Sony, Samsung, LG, HTC, and a few others have long been the
brands leading in the way in the Android smartphone industry.
However, with the falling costs of technology and the growth of new potential
marketplaces has opened up opportunities for new brands to
challenge the popular brands, with new innovations, software, and low prices.
Here's our list of six smartphones companies that are hoping to shake up
the smartphone industry.
Nextbit has continued rolling out updates to its smartphone with very good software
improvements, ranging from camera tweaks to miraculous battery
improvements. The company also recently introduced a new Web
Client Beta to help users more easily get ahold of their online data from other devices.
The Robin may still be a little ahead of its time, as not everyone has
access to the Super fast data speed and consistent network coverage that
online software demands especially in Nigeria , but this situation will only improve in the
future. There’s clearly a bit more work to do to make cloud app and
data usage feel flawless, but the company’s next piece of hardware
and future software is certainly going to be quite interesting.
LeEco is no small fry like some of the other companies in this list,
but it’s still a relative newcomer to the market, having only released
its first smartphones back in early 2015. Even so, LeEco is probably
the company best placed to shake up the smartphone market, at
least in Asia.
Although we have already seen the rise of Lenovo, Huawei, and
Xiaomi in the Chinese market in the past couple of years, LeEco is
offering something more than just competitively priced smartphones.
LeEco already oversees a huge media empire in China, including
television, film, and sports broadcasting. Not only that, but LeEco is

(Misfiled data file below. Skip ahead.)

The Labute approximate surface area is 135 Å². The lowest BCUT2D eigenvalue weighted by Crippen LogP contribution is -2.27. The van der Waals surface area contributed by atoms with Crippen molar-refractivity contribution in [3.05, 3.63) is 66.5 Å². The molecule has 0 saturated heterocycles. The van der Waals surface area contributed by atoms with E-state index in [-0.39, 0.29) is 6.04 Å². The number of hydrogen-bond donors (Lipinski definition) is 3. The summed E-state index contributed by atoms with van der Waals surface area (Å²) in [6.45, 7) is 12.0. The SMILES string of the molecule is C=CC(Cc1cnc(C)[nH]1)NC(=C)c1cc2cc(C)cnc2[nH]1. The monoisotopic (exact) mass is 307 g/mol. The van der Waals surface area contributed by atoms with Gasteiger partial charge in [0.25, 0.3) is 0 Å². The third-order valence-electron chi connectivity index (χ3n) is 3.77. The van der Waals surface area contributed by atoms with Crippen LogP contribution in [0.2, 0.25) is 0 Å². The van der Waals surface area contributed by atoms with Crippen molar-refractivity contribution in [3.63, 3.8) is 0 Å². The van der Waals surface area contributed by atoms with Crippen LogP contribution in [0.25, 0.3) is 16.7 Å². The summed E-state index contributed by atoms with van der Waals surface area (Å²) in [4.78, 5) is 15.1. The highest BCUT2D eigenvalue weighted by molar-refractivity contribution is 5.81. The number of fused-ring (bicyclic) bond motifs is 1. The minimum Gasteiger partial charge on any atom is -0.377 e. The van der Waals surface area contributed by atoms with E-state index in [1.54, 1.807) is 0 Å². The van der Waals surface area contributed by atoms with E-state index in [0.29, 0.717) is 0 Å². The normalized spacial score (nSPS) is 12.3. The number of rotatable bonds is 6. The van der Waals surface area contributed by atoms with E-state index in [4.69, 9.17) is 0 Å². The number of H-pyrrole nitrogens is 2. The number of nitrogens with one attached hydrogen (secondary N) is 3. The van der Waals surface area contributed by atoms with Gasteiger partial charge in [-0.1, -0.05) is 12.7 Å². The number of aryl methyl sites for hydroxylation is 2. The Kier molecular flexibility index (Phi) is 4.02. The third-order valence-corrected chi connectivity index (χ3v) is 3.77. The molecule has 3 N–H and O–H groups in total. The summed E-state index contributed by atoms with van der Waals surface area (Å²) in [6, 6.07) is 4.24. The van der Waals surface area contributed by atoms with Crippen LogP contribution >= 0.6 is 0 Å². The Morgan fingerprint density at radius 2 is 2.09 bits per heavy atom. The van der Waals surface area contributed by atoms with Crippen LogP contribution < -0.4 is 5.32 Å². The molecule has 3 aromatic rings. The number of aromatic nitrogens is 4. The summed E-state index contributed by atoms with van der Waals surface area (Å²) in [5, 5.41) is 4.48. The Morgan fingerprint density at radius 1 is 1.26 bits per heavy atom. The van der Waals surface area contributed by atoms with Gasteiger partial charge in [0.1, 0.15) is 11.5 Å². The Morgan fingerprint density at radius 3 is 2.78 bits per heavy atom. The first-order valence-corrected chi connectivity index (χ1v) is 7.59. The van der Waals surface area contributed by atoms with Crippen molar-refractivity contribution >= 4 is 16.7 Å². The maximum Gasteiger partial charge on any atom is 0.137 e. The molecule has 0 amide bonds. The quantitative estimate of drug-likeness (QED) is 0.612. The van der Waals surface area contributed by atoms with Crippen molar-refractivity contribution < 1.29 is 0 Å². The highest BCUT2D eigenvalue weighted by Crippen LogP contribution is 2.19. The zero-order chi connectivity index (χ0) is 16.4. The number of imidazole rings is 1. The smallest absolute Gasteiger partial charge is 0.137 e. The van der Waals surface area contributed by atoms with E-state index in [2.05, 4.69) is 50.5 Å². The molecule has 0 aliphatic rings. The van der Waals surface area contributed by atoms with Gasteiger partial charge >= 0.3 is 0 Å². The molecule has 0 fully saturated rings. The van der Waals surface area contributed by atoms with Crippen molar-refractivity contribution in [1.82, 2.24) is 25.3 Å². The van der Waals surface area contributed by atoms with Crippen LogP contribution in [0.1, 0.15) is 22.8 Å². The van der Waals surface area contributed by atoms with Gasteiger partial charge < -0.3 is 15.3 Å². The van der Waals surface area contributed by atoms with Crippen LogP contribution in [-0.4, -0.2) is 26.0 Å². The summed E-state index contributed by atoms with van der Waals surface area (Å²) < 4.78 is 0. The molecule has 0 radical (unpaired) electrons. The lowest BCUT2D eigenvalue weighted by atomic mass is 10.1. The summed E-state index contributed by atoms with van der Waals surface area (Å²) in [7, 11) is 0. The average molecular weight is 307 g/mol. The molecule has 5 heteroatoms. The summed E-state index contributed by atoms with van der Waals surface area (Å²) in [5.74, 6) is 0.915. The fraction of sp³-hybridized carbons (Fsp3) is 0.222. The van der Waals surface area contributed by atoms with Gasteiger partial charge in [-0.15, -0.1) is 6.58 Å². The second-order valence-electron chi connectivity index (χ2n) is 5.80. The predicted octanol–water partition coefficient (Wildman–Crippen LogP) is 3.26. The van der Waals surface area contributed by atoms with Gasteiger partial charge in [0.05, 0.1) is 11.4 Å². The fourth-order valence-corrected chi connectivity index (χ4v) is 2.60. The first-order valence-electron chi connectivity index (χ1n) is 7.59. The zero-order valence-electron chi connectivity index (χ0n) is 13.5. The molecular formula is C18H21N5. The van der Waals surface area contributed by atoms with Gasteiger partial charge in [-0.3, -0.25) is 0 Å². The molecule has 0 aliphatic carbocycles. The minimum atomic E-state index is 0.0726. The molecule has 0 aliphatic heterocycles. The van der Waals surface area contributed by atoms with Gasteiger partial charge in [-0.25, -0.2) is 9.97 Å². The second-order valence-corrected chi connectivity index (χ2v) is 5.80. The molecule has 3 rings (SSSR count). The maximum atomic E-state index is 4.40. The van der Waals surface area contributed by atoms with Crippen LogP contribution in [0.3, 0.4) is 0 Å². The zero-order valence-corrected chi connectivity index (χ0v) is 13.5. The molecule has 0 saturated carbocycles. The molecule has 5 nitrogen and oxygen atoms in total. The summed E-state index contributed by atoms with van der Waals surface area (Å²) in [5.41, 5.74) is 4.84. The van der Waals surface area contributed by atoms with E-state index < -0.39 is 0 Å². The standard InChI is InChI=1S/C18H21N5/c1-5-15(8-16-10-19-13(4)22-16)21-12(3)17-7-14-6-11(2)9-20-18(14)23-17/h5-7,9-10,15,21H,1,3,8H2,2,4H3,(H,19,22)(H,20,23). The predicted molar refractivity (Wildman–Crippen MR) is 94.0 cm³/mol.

actively working in the self-driving and electric car markets, putting it
up against Google and Tesla too. Unifying all of this with a single
software platform looks to be the company’s end goal, which would
certainly shaking up the way that Chinese customers consume their
media. LeEco has some rather big plans that are well worth keeping
an eye on.
If you’re concerned about the effects that smartphone manufacturing
has on the environment and social justice, then Fairphone is one
small company worth following. The business keeps a close eye on
where all of its parts and labor comes from, which costs a little
more, but ensures an ethically produced piece of hardware. The
company’s mission statement is to “bring a fair smartphone to the
market – one designed and produced with minimal harm to people
As part of its mission, Fairphone sets aside $5 into a worker welfare
fund for each smartphone that it sells. Fairphone only runs limited
batches of production, but sold enough of its phones to design a
handset in mid-2015 known as the Fairphone 2 .
The company has only produced two Android smartphones so far
and sold just over 100,000 units, which isn’t going to worry the
market share of today’s big players. Although the company did win
an award for the fastest-growing European tech startup back in 2015.
However, Fairphone’s message about ethical business will hopefully
keep the major manufacturers on their toes.